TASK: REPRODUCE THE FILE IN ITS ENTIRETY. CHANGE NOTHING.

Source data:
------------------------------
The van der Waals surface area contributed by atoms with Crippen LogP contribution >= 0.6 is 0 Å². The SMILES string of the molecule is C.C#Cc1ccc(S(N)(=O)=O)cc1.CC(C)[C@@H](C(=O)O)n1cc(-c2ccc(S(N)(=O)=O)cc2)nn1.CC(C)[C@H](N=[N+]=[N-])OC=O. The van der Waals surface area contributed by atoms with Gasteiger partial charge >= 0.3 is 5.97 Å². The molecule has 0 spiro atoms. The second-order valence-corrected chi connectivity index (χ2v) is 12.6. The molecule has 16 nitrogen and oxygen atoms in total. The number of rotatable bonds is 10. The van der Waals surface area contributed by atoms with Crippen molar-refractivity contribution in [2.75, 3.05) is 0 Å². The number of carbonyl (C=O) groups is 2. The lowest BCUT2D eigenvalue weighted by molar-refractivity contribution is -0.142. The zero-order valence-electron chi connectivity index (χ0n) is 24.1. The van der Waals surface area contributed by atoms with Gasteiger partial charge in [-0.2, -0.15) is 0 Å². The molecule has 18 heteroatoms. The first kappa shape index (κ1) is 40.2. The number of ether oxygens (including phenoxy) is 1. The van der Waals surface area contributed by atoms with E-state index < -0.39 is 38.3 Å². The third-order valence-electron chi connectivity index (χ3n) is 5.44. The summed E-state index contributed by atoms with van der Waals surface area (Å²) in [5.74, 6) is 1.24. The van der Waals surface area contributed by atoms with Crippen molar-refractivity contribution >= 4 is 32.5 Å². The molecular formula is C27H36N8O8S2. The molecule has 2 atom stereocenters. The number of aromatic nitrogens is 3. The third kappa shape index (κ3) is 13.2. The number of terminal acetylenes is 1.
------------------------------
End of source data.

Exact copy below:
The van der Waals surface area contributed by atoms with Crippen LogP contribution >= 0.6 is 0 Å². The SMILES string of the molecule is C.C#Cc1ccc(S(N)(=O)=O)cc1.CC(C)[C@@H](C(=O)O)n1cc(-c2ccc(S(N)(=O)=O)cc2)nn1.CC(C)[C@H](N=[N+]=[N-])OC=O. The van der Waals surface area contributed by atoms with Gasteiger partial charge >= 0.3 is 5.97 Å². The molecule has 0 spiro atoms. The second-order valence-corrected chi connectivity index (χ2v) is 12.6. The molecule has 16 nitrogen and oxygen atoms in total. The number of rotatable bonds is 10. The van der Waals surface area contributed by atoms with Crippen molar-refractivity contribution in [2.75, 3.05) is 0 Å². The number of carbonyl (C=O) groups is 2. The lowest BCUT2D eigenvalue weighted by molar-refractivity contribution is -0.142. The zero-order valence-electron chi connectivity index (χ0n) is 24.1. The van der Waals surface area contributed by atoms with Gasteiger partial charge in [-0.2, -0.15) is 0 Å². The molecule has 18 heteroatoms. The first kappa shape index (κ1) is 40.2. The number of ether oxygens (including phenoxy) is 1. The van der Waals surface area contributed by atoms with E-state index < -0.39 is 38.3 Å². The third-order valence-electron chi connectivity index (χ3n) is 5.44. The summed E-state index contributed by atoms with van der Waals surface area (Å²) in [5.74, 6) is 1.24. The van der Waals surface area contributed by atoms with Crippen molar-refractivity contribution >= 4 is 32.5 Å². The molecular formula is C27H36N8O8S2. The molecule has 2 atom stereocenters. The number of aromatic nitrogens is 3. The third kappa shape index (κ3) is 13.2. The number of terminal acetylenes is 1.